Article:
Article »

Blatant vs. Flagrant

This Grammar.com article is about Blatant vs. Flagrant — enjoy your reading!

The majority of linguistic issues that writers face on a day-to-day basis really have nothing to do with grammar at all. More often than not they have to do with usage. This happens because there are a lot of English words that sound very similar to each other, are spelled similarly, or have meanings that are closely related to each other. Blatant and flagrant are two such words.

These two words are commonly confused with each other in English and cause a bit of trouble for some writers. In today’s post, I want to go over the definitions of these two words, when to use them in a sentence, and give you a few ways to tell them apart in the future. After reading this post, you shouldn’t have any future trouble with either word.

Origin:

The word blatant originated in late 16th century: perhaps an alteration of Scots blatand ‘bleating’. It was first used by Spenser as an epithet for a thousand-tongued monster produced by Cerberus and Chimaera, a symbol of calumny, which he called the blatant beast . It was subsequently used to mean ‘clamorous, offensive to the ear’, first of people (mid 17th century), later of things (late 18th century); the sense ‘unashamedly conspicuous’ arose in the late 19th century. The word flagrant originated in late 15th century (in the sense ‘blazing, resplendent’): from French, or from Latin flagrant- ‘blazing’, from the verb flagrare .

Blatant as adjective:

Blatant is used as an adjective which means someon’s  bad behaviour done openly and unashamedly.

I’m sick of his blatant lies.

Blatant is also something that is completely lacking in subtlety; very obvious.

She forced herself to resist his blatant charm.

Flagrant as adjective:

Flagrant is used as an adjective which means (of an action considered wrong or immoral) conspicuously or obviously offensive.

This act was a flagrant violation of the law.

Examples:

James’ camp has denounced the suit as a blatant attempt to capitalize on the attention LeBron will receive in the run-up to his announcement tonight. [The Hollywood Gossip]

Princeton students, on the other hand, counted three times as many flagrant penalties by Dartmouth than flagrant penalties by Princeton. [Behavioral Economics and its Applications]

A city schools superintendent is independently trying to open up charter schools that would compete for the same struggling students served by her own district — a blatant conflict of interest, critics charge. [New York Post]

Anyway, how the FSA and its regulatory counterparts missed such flagrant abuse is one of the most important questions from this Libor scandal. [Telegraph]

With pressure for video replay mounting after two blatant missed calls at the World Cup, FIFA president Sepp Blatter said soccer’s governing body will reopen the issue after the tournament. [NBC]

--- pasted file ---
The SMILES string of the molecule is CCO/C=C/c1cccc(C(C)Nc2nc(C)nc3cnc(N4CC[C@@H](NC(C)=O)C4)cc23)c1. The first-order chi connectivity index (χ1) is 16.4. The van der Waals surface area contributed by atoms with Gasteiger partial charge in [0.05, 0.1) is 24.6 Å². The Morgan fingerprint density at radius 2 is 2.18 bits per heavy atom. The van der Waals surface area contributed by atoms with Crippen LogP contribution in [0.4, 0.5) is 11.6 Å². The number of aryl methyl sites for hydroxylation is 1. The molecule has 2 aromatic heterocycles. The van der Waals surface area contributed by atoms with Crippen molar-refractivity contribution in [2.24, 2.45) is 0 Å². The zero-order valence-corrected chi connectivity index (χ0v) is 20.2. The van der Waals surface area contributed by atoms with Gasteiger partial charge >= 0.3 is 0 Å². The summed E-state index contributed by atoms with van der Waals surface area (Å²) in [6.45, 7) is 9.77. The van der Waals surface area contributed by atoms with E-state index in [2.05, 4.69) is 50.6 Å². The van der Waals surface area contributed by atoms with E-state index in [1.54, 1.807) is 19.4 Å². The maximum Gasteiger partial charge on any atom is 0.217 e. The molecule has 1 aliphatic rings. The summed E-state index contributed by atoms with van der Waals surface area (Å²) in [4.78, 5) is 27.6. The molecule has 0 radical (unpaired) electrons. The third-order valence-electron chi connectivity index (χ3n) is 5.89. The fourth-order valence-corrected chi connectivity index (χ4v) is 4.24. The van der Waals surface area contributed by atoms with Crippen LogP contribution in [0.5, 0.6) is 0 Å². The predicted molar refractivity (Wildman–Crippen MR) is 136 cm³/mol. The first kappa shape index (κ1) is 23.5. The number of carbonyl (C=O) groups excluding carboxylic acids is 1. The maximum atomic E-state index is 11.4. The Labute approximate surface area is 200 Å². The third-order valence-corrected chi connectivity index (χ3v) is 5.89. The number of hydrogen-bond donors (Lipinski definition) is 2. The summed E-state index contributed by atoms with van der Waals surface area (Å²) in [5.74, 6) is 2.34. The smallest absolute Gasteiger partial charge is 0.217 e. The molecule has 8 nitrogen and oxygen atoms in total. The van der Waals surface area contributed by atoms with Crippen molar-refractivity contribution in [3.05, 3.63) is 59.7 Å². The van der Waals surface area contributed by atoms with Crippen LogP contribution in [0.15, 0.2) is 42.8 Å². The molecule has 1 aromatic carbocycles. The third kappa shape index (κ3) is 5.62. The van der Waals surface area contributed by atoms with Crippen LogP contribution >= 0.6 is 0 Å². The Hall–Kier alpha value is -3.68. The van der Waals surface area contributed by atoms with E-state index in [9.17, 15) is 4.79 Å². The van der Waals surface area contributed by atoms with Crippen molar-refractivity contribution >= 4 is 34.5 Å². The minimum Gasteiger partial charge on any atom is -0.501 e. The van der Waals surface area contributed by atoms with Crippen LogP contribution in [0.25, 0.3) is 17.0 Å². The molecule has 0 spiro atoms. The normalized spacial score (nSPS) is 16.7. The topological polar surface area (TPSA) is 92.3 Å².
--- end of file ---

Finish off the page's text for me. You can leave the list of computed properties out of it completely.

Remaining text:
The flagrant “F**ck U” caught in press shots is very clear and further supports opinions of Lilo’s roguish approach to her legal predicament. [The Wrap]

Flagrant or blatant:

the meanings of flagrant vs. blatant are subtly different and you should know which word emphasizes what. Blatant means offensively conspicuous. Flagrant means conspicuously offensive. As you can probably tell, many offenses can be both blatant and flagrant, but that doesn’t necessarily mean the words can be used interchangeably. It just depends on what you want to emphasize in your sentence. If you want to highlight the offender’s disdain for public scrutiny, you will probably want to use blatant. If you want to highlight the severity of the offense and how abnormal or appalling it is, you will probably want to use flagrant. It just depends on what you are trying to emphasize.

So what’s an easy way to keep track of them? I like to remember the difference by thinking in terms of sports. In basketball, an especially bad foul is called a “flagrant foul.” This is given out when a player goes above and beyond what is a normal foul and pushes or knocks down another player. In other words, a flagrant foul is a foul that is conspicuously offensive. And obviously a flagrant foul is also blatant because everyone in the stadium can see is, so it is done for all to see. But the emphasis is on the severity of the foul, not how open or easy to identify it was.

Have a discussion about this article with the community:

Citation

Use the citation below to add this article to your bibliography:

Style:MLAChicagoAPA

"Blatant vs. Flagrant." Grammar.com. STANDS4 LLC, 2017. Web. 20 Nov. 2017. <http://www.grammar.com/blatant_vs._flagrant>.

Free Writing Tool:

Instant
Grammar Checker

Improve your grammar, vocabulary, and writing -- and it's FREE!


Improve your writing now:

Download Grammar eBooks

It’s now more important than ever to develop a powerful writing style. After all, most communication takes place in reports, emails, and instant messages.